August 2020


by Raven Leilani

Download Reading Guide

book cover

Why We Chose It

Luster hooked us from the opening sex scene, fully clothed, between Edie, who is at work downtown, and Eric, who is at an office uptown. There are twenty-three years between Edie (the younger) and Eric. And from Eric’s message to her, Edie learns both that she has typos in her online profile and that apparently Eric has an open marriage. There are rules, of course. Which get tangled and untangled after Edie meets Rebecca, Eric’s wife, and their adopted daughter. This is a story about trying to be an artist, trying to get by, trying to grieve, trying to find pleasure, trying to love and be loved. It’s charged and hypnotic and poised to become one of the books that defines what it’s like to be young in this moment. Get your copy today: You can see all retailers selling the hardcover, e-book, and audio editions here.

Luster by Raven Leilani

Bookshop, $23



Our chief content officer, Elise Loehnen, chatted with author Raven Leilani about her instant bestseller, art, intimacy, fandom, and unforgettable protagonists.

About the Author

Raven Leilani’s work has been published in Granta, McSweeney’s Quarterly Concern, Narrative, The Yale Review, Conjunctions, The Cut, and New England Review, among other publications. She won Narrative’s Ninth Annual Poetry Contest and the Matt Clark Editor’s Choice Prize, as well as short fiction prizes from Bat City Review and Blue Earth Review. Luster is her first novel. You can see and purchase Leilani’s paintings on her website.



When did the protagonist, Edie, come to you?

I knew I wanted to write about an artist. That creeps into my work—everything I write, there’s that preoccupation with art and what it means to pursue it and honestly what it means to fail in pursuit of it. I was also trying to write what I wanted to read. I wanted to read about a young Black woman who is allowed the latitude to mess up and make mistakes. To be able to create a character who gets to be angry, full of desire, perverse. That’s hugely important in creating a human character: talking about the dark parts, the grey parts, the uncomfortable parts—along with the joy. I wanted to write about what it’s like to be pulled along, to want so much, to seek human connection, to fumble through the dark as a lot of us have. But to try to tell it in a way that’s humane and honest about the process.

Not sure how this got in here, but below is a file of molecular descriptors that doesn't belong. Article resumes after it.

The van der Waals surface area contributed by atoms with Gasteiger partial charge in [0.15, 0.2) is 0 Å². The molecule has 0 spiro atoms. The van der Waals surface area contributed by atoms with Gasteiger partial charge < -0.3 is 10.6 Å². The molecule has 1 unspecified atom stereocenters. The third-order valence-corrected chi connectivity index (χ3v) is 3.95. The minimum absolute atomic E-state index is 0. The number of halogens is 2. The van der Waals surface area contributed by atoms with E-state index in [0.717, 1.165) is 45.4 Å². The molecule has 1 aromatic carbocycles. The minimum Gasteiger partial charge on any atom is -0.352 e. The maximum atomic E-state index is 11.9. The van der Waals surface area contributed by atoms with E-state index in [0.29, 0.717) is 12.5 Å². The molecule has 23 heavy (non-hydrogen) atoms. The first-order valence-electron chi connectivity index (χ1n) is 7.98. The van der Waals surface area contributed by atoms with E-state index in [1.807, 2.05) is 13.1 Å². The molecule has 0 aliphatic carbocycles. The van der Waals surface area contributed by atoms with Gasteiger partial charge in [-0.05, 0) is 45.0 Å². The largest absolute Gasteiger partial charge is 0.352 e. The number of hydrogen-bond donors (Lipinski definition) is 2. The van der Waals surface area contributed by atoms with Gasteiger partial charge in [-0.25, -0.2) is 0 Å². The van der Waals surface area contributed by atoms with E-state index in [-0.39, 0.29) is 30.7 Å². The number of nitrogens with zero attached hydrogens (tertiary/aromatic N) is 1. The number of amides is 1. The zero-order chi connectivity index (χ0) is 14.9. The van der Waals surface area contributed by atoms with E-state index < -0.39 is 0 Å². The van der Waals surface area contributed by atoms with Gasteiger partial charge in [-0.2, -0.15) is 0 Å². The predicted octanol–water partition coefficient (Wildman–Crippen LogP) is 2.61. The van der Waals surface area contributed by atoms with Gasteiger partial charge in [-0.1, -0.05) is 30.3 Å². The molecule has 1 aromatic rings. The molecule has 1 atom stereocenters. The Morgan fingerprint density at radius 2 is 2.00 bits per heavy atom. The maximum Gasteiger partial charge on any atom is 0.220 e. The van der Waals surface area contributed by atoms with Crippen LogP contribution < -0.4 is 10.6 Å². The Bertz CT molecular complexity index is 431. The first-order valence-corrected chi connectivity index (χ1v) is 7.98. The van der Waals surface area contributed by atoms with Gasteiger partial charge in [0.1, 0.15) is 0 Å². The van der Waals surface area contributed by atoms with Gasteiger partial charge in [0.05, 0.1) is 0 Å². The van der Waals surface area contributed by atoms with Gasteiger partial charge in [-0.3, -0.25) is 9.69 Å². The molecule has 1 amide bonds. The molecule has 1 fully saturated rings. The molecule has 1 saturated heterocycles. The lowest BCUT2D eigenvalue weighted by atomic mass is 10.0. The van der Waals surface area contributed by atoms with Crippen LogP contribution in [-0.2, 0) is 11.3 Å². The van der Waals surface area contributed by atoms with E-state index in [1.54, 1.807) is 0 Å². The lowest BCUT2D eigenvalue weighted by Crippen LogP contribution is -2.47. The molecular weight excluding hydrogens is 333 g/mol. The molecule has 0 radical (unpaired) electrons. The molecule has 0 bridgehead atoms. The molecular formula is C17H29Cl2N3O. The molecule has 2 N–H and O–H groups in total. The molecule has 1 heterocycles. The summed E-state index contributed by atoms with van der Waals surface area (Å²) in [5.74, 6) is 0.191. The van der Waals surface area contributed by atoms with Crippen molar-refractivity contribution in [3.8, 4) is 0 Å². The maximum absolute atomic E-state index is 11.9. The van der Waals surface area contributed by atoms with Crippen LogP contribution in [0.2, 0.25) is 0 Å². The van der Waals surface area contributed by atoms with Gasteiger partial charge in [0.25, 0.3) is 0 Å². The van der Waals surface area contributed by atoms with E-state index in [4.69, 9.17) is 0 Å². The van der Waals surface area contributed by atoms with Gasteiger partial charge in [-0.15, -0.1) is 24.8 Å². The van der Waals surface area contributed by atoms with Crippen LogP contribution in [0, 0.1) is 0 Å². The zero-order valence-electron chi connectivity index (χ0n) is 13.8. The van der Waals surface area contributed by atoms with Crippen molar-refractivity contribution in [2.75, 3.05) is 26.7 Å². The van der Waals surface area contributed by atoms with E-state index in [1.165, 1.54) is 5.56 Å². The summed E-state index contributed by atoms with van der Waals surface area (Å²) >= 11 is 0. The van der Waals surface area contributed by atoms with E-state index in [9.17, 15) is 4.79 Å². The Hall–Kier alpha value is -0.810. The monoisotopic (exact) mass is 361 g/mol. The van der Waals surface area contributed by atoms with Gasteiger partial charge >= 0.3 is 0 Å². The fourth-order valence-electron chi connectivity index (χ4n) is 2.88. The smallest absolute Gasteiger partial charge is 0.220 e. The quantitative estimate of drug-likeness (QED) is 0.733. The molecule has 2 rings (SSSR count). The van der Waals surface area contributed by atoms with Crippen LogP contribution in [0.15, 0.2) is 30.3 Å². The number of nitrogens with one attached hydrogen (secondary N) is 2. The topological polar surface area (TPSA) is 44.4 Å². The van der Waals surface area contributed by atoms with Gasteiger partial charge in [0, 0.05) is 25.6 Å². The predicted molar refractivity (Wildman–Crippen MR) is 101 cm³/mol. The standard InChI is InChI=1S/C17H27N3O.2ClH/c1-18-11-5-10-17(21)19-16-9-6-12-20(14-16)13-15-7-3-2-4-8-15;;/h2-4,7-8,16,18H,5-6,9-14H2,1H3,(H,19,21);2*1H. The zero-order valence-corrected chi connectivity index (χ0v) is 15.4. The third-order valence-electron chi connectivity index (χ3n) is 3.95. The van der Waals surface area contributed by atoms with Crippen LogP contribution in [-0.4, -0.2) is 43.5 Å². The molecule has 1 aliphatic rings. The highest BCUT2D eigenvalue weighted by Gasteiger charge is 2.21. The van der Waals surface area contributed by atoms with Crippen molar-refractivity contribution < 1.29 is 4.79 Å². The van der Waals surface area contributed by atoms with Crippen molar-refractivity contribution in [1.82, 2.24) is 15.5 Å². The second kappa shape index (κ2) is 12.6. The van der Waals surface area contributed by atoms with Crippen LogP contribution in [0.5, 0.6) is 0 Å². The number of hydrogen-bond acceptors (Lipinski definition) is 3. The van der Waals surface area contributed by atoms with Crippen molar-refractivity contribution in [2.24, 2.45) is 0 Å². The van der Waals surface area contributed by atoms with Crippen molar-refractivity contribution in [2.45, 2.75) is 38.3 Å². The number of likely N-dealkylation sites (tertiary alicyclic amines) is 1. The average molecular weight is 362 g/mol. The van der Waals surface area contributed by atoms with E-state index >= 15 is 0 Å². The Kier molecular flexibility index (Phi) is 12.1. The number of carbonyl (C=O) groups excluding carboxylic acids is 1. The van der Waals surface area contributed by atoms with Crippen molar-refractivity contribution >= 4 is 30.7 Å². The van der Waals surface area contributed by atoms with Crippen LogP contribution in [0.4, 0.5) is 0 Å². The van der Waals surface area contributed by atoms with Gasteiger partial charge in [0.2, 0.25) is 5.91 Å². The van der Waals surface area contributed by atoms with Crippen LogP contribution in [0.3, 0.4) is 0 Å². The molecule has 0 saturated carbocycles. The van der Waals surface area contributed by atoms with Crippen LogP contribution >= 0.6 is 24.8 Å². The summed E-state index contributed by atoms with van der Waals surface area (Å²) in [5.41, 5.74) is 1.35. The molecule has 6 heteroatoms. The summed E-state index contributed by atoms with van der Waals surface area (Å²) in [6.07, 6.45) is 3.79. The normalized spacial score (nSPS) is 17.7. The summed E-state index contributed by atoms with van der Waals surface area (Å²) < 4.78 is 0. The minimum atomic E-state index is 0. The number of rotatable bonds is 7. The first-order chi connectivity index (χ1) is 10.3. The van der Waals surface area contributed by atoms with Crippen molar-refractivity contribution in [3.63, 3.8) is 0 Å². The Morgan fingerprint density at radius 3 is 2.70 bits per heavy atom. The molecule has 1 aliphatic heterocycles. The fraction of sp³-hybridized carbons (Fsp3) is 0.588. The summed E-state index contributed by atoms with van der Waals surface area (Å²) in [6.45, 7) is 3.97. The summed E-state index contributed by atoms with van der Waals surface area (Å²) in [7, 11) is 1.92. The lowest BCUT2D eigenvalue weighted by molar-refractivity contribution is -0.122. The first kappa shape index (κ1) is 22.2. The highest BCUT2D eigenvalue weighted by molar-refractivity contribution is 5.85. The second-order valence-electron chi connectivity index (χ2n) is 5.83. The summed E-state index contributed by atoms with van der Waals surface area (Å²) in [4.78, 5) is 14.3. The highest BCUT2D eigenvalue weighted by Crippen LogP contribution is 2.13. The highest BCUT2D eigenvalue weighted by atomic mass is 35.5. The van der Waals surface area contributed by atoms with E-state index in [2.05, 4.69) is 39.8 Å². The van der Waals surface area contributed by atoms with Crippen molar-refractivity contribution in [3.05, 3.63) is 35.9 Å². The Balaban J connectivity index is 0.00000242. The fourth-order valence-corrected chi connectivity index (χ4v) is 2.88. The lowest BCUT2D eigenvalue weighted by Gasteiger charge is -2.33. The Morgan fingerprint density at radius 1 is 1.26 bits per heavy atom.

short books

The Summer 2020 Book List

From Trinidad to Hong Kong to Tehran to Kolkata to Puglia to the…

subversive books

13 Subversive Books to Binge-Read

PhD-level witchery. A society that throws out any…

short books

12 New Books Keeping Us Company

Love affairs, a tale of the piano graveyard in Siberia, and a…

beach books

From Beach Reads to Books That Will Blow Your Mind

Lots of sex. Lots of swimming. Dating apps. Boarding…

last summer books

22 Books from Last Summer

We’d read every single one of these novels, essay collections…

The Novel Guide

Celeste Ng, Ayobami Adebayo, Tom Perrotta, Daniel Alarcón, Maria…

We hope you enjoy the books recommended here. Our goal is to suggest only things we love and think you might, as well. We also like transparency, so, full disclosure: We may collect a share of sales or other compensation if you purchase through the external links on this page.